All The Forgotten 20th Century Trends That Deserve Some Celebration — PHOTOS
With each era comes a unique aesthetic, and for that reason I think it's important to shout-out the forgotten 20th century trends so often overlooked. Whether they were too subversive in nature, lasted only for a blink, or had a small cult-following, a couple of looks have the tendency to slip through the cracks.
Whatever was popular in the "mainstream" at any given time is usually what seeps into our memories most often, no matter how many decades back we look. When we think '20s, we usually get a Gatsby-like flashback, treated to images of flappers with feather headbands and sleek bobs. The '50s give us a parade of Betty Drapers and Doris Days, walking through the house in high heels and full skirts; their hair perfectly lacquered or pulled back into preppy ponytails. The '60s boast Twiggy-like mods with mini skirts and penny loafers, or conjure up images of hippies in bell bottoms and crochet tops.
No matter the decade, most people would likely bring forth the same answer when asked "what were the trends?" The '80s were all about hairspray and shoulder pads, while the '90s ushered in a decade of grunge and jadedness. But what about those smaller subcultures that dared break away from the mainstream? Let's explore those, shall we? Below are all the fashion fads of the 20th century you probably forgot about.
The 1950s usually whip up images of poodle skirts in milkshake diners, and June Cleaver vacuuming in high heels. Greasers hang out on top of their muscle cars with their cigarette packets tucked into their sleeves, and the women passing by on the sidewalk are decked out in gingham and floral prints. While that might be true, there were a whole lot of other sartorial subcultures that didn't get as much airtime, but were just as important.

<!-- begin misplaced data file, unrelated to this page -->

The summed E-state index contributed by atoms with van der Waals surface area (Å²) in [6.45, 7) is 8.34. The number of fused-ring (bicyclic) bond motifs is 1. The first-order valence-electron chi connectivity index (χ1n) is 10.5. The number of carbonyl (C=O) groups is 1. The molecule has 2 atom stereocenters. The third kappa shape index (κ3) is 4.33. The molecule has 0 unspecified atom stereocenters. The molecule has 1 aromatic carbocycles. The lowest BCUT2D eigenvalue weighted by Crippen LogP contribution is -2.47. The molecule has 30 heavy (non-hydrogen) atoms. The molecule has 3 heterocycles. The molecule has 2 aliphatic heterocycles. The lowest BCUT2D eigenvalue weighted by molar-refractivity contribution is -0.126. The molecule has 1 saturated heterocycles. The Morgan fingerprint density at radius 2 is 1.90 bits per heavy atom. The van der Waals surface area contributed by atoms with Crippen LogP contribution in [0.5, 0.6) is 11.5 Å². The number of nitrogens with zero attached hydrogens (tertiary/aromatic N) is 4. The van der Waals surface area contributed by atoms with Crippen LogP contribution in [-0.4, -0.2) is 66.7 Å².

1. Teddy Girls
While the rest of the 20-somethings were busy putting their preppy feet forward, Teddy Girls were all about those Edwardian frills. Cuffed jeans, smart blazers, and pompadour-like hair and scarves around their necks were their uniform. But why did they choose an 1800s appeal for their post-war style?
According to fashion and lifestyle publication AnOther Magazine, "The Teds had a put-together smartness that at first feels at odds with the idea of a rebellious teenager, but they were, in fact, ripping up the rulebook (or ration book, as it were) by rejecting the austere approach of a post-war economy. Their decadence was also a two fingers up to the ruling class, as the Teds took ownership of the Edwardian Drape jacket — which was marketed by Savile Row tailors to young Mayfair men in 1949 — much to the horror of the posh boys."
Most of the Teddy Boys and Girls came from the "working-class areas in East or West London," AnOther reported, which were still experiencing crumbling neighborhoods after World War II. In order to push back against the blue collar, ration-accepting upbringing they came from, they went for the aristocratic dandy look, creating a new reality with their outfits.
Originating in Tennessee and arguably led by none other than Elvis Presley himself, the rockabilly style was all hillbilly and rock n' roll. So how did it differ from the prevailing trends of the 1950s? Vintage Fashion Guild — an international organization dedicated to the promotion and preservation of vintage style — reported, "Girls had their turn in showing off their bad side and shunned full skirts and dresses which hid the body. They opted for the scandalous pencil skirt and tight sweater which didn’t leave much for the imagination and stiletto heels were the final mankilling touch."
The look was very Bettie Page — the wholesome pinup girl of the '40s vamped up. Adding more detail, retro clothing store Cats Like Us described the look as featuring "sweetheart necklines, halter tops, spaghetti straps, sailor outfits, unique T-shirts, pump shoes, and crinoline swing skirts." So fab.